Enjoy both woodland songsters-Kentucky and Hooded Warblers, Scarlet Tanagers and Yellow-throated Vireos and displays of native wildflowers and blooming shrubs. The boardwalk is 360 yards long through wooded slopes and moist forest floor.
East Lake Park is one of the best places in the Birmingham area to see birds, because it has a variety of natural features that provide food, water and shelter for a wide range of species. Using water from Roebuck Springs and Village Creek, this 45-acre lake is sheltered from the surrounding urban area by a 100-acre park. The mature hardwoods are home to many resident songbirds, as well as winter feeding flocks led by Yellow-rumped Warblers, Ruby-crowned Kinglets, and Yellow-bellied Sapsuckers, as well as the usual winter finches.
Ebenezer Swamp Ecological Preserve is an upland hardwood swamp on Spring Creek, made accessible for nature-lovers by a boardwalk built and maintained by the University of Montevallo. The dominant tree is the Tupelo Gum, with a rich mixture of other hardwoods and Loblolly Pine. The birding begins as you approach the boardwalk from the parking area.
The location within the Weogufka State Forest provides an excellent location for raptor watching, particularly during spring and fall. The dense mixed forest provides good habitat as a stopover point for spring and fall migrants. Expect to see typical woodland birds, plus the possibility of almost any raptor found in Alabama.
The twin sites along the shores of 500-acre Lake Jackson provide boardwalk access through and above cypress hammocks, palmetto and scrub woods, and dense tangles of wetland and swamp plants. This is a superb site for wetland-loving songbirds, and a reasonably good spot to find wading birds, a few shorebirds, and gulls in winter.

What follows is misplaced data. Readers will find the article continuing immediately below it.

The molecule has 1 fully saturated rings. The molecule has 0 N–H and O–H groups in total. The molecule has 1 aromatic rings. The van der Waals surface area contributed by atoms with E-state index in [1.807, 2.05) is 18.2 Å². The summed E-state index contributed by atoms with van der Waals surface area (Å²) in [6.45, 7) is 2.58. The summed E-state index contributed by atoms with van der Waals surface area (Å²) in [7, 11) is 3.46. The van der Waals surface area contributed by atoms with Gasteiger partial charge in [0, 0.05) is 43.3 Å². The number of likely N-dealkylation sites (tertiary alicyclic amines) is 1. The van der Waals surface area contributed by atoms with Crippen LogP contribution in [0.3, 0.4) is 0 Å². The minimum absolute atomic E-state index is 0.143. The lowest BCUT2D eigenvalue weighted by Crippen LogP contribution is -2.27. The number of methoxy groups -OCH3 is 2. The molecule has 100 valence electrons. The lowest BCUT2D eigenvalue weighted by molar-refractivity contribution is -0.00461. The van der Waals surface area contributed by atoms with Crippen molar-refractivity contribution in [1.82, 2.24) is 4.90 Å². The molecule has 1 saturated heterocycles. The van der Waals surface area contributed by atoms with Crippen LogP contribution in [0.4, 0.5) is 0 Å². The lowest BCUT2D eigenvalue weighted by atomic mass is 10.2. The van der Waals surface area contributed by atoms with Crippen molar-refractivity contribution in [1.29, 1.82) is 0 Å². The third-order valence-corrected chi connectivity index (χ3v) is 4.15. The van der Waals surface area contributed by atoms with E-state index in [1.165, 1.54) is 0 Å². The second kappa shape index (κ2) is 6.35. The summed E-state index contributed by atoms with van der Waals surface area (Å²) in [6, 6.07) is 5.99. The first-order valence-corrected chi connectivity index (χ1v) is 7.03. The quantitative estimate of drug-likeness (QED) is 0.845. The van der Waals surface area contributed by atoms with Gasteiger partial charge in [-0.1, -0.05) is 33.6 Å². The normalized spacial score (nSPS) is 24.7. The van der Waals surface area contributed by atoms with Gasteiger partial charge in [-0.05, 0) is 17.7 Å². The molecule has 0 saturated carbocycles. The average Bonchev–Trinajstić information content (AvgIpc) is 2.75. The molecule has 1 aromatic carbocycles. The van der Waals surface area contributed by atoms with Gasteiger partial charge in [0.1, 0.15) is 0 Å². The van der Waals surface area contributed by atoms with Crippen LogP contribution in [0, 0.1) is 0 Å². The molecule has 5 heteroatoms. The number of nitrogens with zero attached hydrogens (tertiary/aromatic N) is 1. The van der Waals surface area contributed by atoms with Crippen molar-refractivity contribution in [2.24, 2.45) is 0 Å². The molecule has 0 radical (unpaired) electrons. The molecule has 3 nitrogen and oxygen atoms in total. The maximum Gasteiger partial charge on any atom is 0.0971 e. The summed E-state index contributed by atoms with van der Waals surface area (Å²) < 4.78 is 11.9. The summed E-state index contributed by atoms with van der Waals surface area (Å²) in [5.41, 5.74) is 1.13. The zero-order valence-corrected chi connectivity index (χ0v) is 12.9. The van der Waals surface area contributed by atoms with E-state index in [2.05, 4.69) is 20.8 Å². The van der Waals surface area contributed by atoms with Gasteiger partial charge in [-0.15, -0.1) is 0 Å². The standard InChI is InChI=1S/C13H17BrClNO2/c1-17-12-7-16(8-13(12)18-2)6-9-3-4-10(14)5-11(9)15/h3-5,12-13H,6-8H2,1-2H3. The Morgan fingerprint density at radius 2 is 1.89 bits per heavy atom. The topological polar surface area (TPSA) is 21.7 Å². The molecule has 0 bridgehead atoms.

Foscue Creek Park has extensive grassy meadows and tallgrass fields from near the entrance road to the roads to the campground areas, bottomland hardwood forest over the picnic areas, and the open waters of Demopolis Lake along the park’s northern boundary. Expect to find sparrows in the cooler months and excellent numbers of songbirds, woodpeckers, waders, and birds of prey throughout the year. The park merits a short half-day visit in all but the hottest months.
Fox Creek offers good access for birding where Fox Creek empties into Lake Wedowee, adjacent to the Fox Creek boat ramp. The terrain is a great mix of open land, brush, forest and lakeshore, attracting a wide variety of birds from herons to hummingbirds. Expect to see swallows and Purple Martins in spring and summer, and Belted Kingfishers, wading birds, and Wood Ducks throughout the year. During the winter months, additional waterfowl, gulls, and terns appear. Keep your eyes peeled for Ospreys and Bald Eagles.